Former Trump campaign chairman Paul Manafort, who was convicted of numerous federal crimes last year, pleaded not guilty on Thursday to residential mortgage fraud and other New York state charges, setting the stage for a showdown over whether those charges amount to double jeopardy.
Manafort, 70, appeared before Justice Maxwell Wiley of the state Supreme Court to face an indictment with 16 felony charges disclosed by Manhattan District Attorney Cyrus Vance in March.
Manafort wore blue prison garb and walked with a slight limp into the courtroom. He did not reply after someone in the hallway yelled "traitor."
The charges include mortgage fraud, conspiracy and falsifying records related to Manafort's efforts to obtain millions of dollars in loans on New York properties between 2015 and 2017. He served as chairman of U.S. President Donald Trump's presidential campaign for three months until August 2016.
Blanche said he planned to bring a motion to dismiss the case on double jeopardy grounds, given that the charges center on mortgage applications to two banks that were also at issue in Manafort's federal trial last year.
Under New York law, a person can only be prosecuted twice for the same act if it meets certain exceptions such as at least one element of the crimes is distinct and the statutes address "very different kinds of harm or evil." Vance's office will likely argue an exception to New York's double jeopardy protections is warranted in Manafort's case.
Manafort is serving a 7-1/2-year sentence for tax fraud, bank fraud and other charges stemming from Special Counsel Robert Mueller's federal investigation into Russia's interference in the 2016 presidential election.
Federal prosecutors accused him of hiding $16 million from U.S. tax authorities that he earned as a consultant for pro-Russian politicians in Ukraine and then lying to banks to obtain loans to maintain a luxury lifestyle.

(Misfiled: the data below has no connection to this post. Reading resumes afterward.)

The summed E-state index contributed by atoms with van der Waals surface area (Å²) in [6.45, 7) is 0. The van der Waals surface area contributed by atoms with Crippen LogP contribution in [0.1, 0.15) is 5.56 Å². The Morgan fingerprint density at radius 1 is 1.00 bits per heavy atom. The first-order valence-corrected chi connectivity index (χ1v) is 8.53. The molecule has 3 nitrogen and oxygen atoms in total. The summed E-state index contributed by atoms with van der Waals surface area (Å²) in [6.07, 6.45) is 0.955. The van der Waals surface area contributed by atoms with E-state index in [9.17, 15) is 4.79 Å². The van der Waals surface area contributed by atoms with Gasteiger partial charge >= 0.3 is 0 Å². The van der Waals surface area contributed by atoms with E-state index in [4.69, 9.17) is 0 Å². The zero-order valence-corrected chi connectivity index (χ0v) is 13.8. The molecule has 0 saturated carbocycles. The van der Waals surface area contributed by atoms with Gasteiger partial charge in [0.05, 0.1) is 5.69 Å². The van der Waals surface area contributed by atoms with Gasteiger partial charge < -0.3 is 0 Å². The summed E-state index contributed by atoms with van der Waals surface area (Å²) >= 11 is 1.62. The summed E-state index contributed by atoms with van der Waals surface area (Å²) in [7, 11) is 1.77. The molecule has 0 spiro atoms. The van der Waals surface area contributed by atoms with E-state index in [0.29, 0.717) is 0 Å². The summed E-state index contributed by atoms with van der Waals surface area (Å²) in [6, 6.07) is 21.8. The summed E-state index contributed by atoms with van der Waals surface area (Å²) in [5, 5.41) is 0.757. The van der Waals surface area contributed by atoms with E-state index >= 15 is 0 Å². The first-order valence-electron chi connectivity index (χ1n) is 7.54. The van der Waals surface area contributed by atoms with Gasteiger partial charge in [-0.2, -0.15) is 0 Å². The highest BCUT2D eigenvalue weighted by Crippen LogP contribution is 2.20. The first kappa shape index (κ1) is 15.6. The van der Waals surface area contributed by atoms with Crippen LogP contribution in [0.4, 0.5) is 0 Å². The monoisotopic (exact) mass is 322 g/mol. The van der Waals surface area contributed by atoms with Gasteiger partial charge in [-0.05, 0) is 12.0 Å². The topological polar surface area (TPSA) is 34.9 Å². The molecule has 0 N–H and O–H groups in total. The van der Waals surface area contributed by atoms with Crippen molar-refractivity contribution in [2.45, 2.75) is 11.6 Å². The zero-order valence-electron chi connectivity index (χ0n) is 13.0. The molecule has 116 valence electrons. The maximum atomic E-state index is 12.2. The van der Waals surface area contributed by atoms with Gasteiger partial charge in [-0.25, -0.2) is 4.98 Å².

The New York state charges have been widely seen as an attempt to ensure Manafort serves significant prison time even if Trump grants him a pardon, a prospect the president has not ruled out. US presidents have the power to pardon people for federal but not state crimes.
Manafort faces up to 25 years in prison in New York on the top state charges.
Manafort's legal woes in New York have attracted the attention of the U.S. Justice Department, which earlier this month decided to keep him in federal custody while the state proceedings take place out of concern for his health and safety.
The intervention, which legal experts said was unusual and raised concerns of special treatment, ensured that Manafort would not be placed in New York's Rikers Island jail complex pending trial.
Manafort was instead transferred to a federal facility in Manhattan on June 13 ahead of his arraignment. He had been housed at a low-security federal prison in Pennsylvania before the move.
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